Traditionally, signalling that you love someone has been an expensive process. As the story from the Panchatantra tells us, the beautiful feathers that a peacock displays in order to attract a mate are not cheap. Male black widow spiders offer themselves as food in their attempt to copulate. As numerous movies from the 80s and 90s illustrate, even humans have gone as far as using their own blood—as ink to write love letters. But today, we swipe right twice and expect to fall in love.

When I was in my mid-teens, I remember listening to Feel by Robbie Williams every evening, all summer, trying to contain my one-sided feelings for a boy from summer camp. Because in that pain lay validation of being in love. By next summer, I was busy devising strategies to communicate with that boy so my parents wouldn’t find out—missed calls, 1-6-1, blank calls, Morse coded rings and what not. In all this secrecy, effort and thrill, lay validation that I was truly in love. But today, I could just right swipe this boy and get cozy with him, without having to wait years for the crush to germinate into love, marriage and everything else that would allow me to intertwine with him without any guilt. But is this new jet-speed coupling really love? Or is it just another arrangement?

It was early 2003, and I remember spending months in anticipation of my crush being reciprocated. It wasn’t easy, since there was fear of failure. Fear, mind you, not rejection. Women seldom put themselves in a position of being rejected, since women walk the fence to lead men on until men have succumbed to finally asking them out, even though it was the woman who initially laid eyes on the man. Men, on the other hand, wait endlessly for signals before they ask women out, due to the fear of rejection. What if all the Coffee Day dates and PVR corner seats only mean that the girl will be inspired to come around and tie you a rakhi next August?

But, in this fear and anticipation, lies positive validation for the love in the relationship.

Apart from making sourcing easier, modern day dating apps have also helped eliminate the fear of rejection from the process—women only find out if you liked them, if they liked you too. You’d think this makes falling in love easier, right? Wrong, because, the fear of rejection intensifies how strongly we feel about someone and, in the process, brews love.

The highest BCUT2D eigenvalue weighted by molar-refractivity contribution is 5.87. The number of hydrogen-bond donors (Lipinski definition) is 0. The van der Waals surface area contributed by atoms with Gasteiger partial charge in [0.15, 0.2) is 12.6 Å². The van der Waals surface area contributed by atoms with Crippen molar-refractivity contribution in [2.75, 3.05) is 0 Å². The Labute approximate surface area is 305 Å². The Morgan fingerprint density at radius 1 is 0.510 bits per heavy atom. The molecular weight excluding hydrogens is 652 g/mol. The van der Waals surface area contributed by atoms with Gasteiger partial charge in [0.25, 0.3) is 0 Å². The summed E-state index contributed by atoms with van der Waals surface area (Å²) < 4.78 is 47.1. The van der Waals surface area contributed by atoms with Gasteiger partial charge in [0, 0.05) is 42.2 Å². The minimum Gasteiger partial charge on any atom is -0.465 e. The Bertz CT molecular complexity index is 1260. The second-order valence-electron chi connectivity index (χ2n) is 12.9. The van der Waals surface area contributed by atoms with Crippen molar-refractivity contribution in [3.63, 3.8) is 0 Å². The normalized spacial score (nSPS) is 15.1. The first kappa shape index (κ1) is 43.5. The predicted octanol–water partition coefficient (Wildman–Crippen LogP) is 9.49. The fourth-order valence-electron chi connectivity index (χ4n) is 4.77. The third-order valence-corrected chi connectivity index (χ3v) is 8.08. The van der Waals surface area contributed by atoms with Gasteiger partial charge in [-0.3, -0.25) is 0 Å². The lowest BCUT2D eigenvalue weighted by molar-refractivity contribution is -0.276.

Having rejection taken out of the equation reduces it to something of an empty, one-note transaction—she swipes right, you swipe right, and then you have a match. If both of your commutes to work are long and boring, you might just end up texting a bit. However, once your stop arrives, it’s just a forgotten conversation thread in your chat. Until you go on a deleting spree when you’ve had no matches, you’re fed up, and you start re-thinking why you signed up on this app in the first place.

Although not very intuitive, when it becomes easy to signal to someone that you are interested in them, it somehow becomes less special. And then when you take out the fear of rejection too, the pursuit is all the less substantial for it. Suddenly, the transaction becomes self-defeating. If you are an average-looking person, and you have a “match" on Tinder, you can’t help but wonder if you aimed too low. Given the low cost of copulating today, people adopt the spray and pray strategy. But because you know everyone else thinks just like you, you then believe that you are less likely to find “real love" on such apps, thus raising the very real possibility that as far as real love is concerned, these dating apps become markets for lemons.

Even if this were a market for lemons, we wouldn’t need to bear the brunt of it for too long, since it’s easy to move on. Thus, while technology has taken the pain out of everything in our lives today, it has stripped us of pleasures too, because pain is an integral part of love. Love isn’t supposed to be a painless checkout process. It hurts to fall in love, it hurts to stay in love and it hurts to fall out of it. If someone’s promising you love devoid of all pain, it’s not love, it’s probably just another arrangement.

For hundreds of years, we’ve been very comfortable with arrangements. For instance, arrangements organized by relatives to meet our future spouse. Love, on the other hand, only belonged to the most beautiful women or the bravest men. Today, dating apps have democratized falling in love and made it accessible to even the shiest, most awkward, most lemoniest lemon in the market—almost to the point where we look down upon the traditional arranged marriage. Everybody wants a love marriage and we think being on dating apps somehow facilitates that. However, if you think about the process of getting into a relationship through these apps, it just seems like yet another arrangement—one arranged by an algorithm instead of an over-enthu aunty.

It is all very easy. But is it love?

Priyanka Bharadwaj, author, is the founder of Marriage Broker Auntie, a wing(wo)man service for arranged marriages. Founded in 2013 as a personalised matching service, Marriage Broker Auntie now focuses on coaching people and helping them make decisions on finding a life partner.

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